View Full Version : [all variants] Difference between DNS and /etc/hosts

December 18th, 2008, 05:10 AM
I'm setting up kerberos authentication on my 8.04 server and have a fully functional DNS server, but in order to run kinit with my created administrator account I need to add a non-loopback IP (i.e. instead of to my server in /etc/hosts. Otherwise I get an error along the lines of: cannot find a valid KDC on realm 'EXAMPLE.COM'

I can't wrap my head around why /etc/hosts is involved here instead of DNS. I figure it's because I don't understand some fundamental difference between the two. Can anyone explain?

December 18th, 2008, 06:33 AM
Before there was DNS there was /etc/hosts. When hosts was conceived there was no Internet and most networks were 5 MHz Coax. It was simple enough to enter all the networks hosts (and aliases) into one file per machine and keep everything updated.

Take a look at /etc/ethers. When the networks were simple the NIC numbers were entered into /etc/ethers with the IP number. Do a "man ethers".

About the same time the "resolver" was introduced to get a hostname from an IP address. It uses "/etc/host.conf" to determine how domain names are added to a host name and where to look up DNS servers. The host.conf on my system has "order hosts,bind". This tells the resolvers to look in /etc/host and then bind (the traditional name for DNS and named) to find the IP address.

Hope this helps a little. This was all cobbled together in the early networking days without much foresight.

December 18th, 2008, 06:09 PM
Thanks. Yeah that does help. So DNS is supposed to be a complete replacement for /etc/hosts. I've read that kerberos is supposed to have some extra DNS lines of the SRV and TXT variety in order to resolve the KDC service. Although to this point I haven't gotten those to actually work, it does explain why the /etc/hosts line worked while DNS didn't. Thanks.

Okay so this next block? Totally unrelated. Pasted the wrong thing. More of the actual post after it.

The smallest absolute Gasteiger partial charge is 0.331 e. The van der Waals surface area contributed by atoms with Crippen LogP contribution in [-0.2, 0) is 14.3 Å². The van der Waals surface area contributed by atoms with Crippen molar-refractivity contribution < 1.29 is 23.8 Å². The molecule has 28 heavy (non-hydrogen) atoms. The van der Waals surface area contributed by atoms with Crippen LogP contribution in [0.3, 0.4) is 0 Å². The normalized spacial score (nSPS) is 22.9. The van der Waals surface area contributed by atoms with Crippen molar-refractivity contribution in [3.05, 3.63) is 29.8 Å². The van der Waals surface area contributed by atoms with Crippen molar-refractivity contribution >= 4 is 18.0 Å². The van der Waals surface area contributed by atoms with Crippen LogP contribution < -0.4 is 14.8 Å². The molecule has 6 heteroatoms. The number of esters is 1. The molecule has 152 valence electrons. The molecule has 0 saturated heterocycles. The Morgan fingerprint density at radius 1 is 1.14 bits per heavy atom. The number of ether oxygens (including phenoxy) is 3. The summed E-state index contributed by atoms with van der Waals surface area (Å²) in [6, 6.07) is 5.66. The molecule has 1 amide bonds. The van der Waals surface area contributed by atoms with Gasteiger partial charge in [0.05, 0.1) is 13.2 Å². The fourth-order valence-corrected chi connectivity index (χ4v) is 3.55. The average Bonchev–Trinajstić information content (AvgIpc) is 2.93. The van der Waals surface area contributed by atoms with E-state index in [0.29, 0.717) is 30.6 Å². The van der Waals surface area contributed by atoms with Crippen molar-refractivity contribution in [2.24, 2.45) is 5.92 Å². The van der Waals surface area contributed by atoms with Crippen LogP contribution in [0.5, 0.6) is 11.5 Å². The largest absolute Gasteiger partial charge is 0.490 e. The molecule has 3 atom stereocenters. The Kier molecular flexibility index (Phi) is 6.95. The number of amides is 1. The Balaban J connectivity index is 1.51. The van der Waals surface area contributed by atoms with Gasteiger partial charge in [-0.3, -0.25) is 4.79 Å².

December 18th, 2008, 10:04 PM
both /etc/hosts and dns are involved in name to address or address to name resolving.
You can check /etc/nsswitch.conf, there you can see (probably) something like:

hosts: files dns

wich means that hostname resolution will be tried with /etc/hosts and then with dns.

on workstations name resolving also includes multicast dns, so one can resolve somehost.local by name with no fuss in small networks.

Putting entries in hosts files still makes sense for very important hosts that should be resolvable even if DNS is temporarily down.

Also, Linux determines it's own DNS domain by resolving its address into name, and starts by looking in /etc/hosts/ first.

Kerberos can work without specific SVR entries in DNS (will use them if avaliable for locating KDC), but it is, in my experience, much more important to have proper A records for forward zones, and PTR records in reverse lookup zones for all kerberos enabled servers.
I guess that you actually solved reverse lookup problem by putting that entry in hosts file.